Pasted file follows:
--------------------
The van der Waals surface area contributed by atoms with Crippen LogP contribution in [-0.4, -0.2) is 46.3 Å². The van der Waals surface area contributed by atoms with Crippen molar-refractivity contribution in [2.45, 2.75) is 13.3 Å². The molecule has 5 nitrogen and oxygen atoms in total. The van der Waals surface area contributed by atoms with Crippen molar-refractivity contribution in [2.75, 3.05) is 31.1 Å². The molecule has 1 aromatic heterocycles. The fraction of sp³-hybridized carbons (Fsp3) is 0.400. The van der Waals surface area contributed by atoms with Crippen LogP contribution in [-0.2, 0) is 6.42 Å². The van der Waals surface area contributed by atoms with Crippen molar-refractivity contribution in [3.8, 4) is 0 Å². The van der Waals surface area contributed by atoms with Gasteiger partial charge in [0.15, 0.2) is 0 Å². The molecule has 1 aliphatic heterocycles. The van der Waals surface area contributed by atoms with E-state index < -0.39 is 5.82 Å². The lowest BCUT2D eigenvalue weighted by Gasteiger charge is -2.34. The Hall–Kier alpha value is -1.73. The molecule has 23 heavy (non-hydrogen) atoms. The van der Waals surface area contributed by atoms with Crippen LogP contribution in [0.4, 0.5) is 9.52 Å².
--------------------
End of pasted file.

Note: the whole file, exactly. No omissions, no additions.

The van der Waals surface area contributed by atoms with Crippen LogP contribution in [-0.4, -0.2) is 46.3 Å². The van der Waals surface area contributed by atoms with Crippen molar-refractivity contribution in [2.45, 2.75) is 13.3 Å². The molecule has 5 nitrogen and oxygen atoms in total. The van der Waals surface area contributed by atoms with Crippen molar-refractivity contribution in [2.75, 3.05) is 31.1 Å². The molecule has 1 aromatic heterocycles. The fraction of sp³-hybridized carbons (Fsp3) is 0.400. The van der Waals surface area contributed by atoms with Crippen LogP contribution in [-0.2, 0) is 6.42 Å². The van der Waals surface area contributed by atoms with Crippen molar-refractivity contribution in [3.8, 4) is 0 Å². The van der Waals surface area contributed by atoms with Gasteiger partial charge in [0.15, 0.2) is 0 Å². The molecule has 1 aliphatic heterocycles. The van der Waals surface area contributed by atoms with E-state index < -0.39 is 5.82 Å². The lowest BCUT2D eigenvalue weighted by Gasteiger charge is -2.34. The Hall–Kier alpha value is -1.73. The molecule has 23 heavy (non-hydrogen) atoms. The van der Waals surface area contributed by atoms with Crippen LogP contribution in [0.4, 0.5) is 9.52 Å².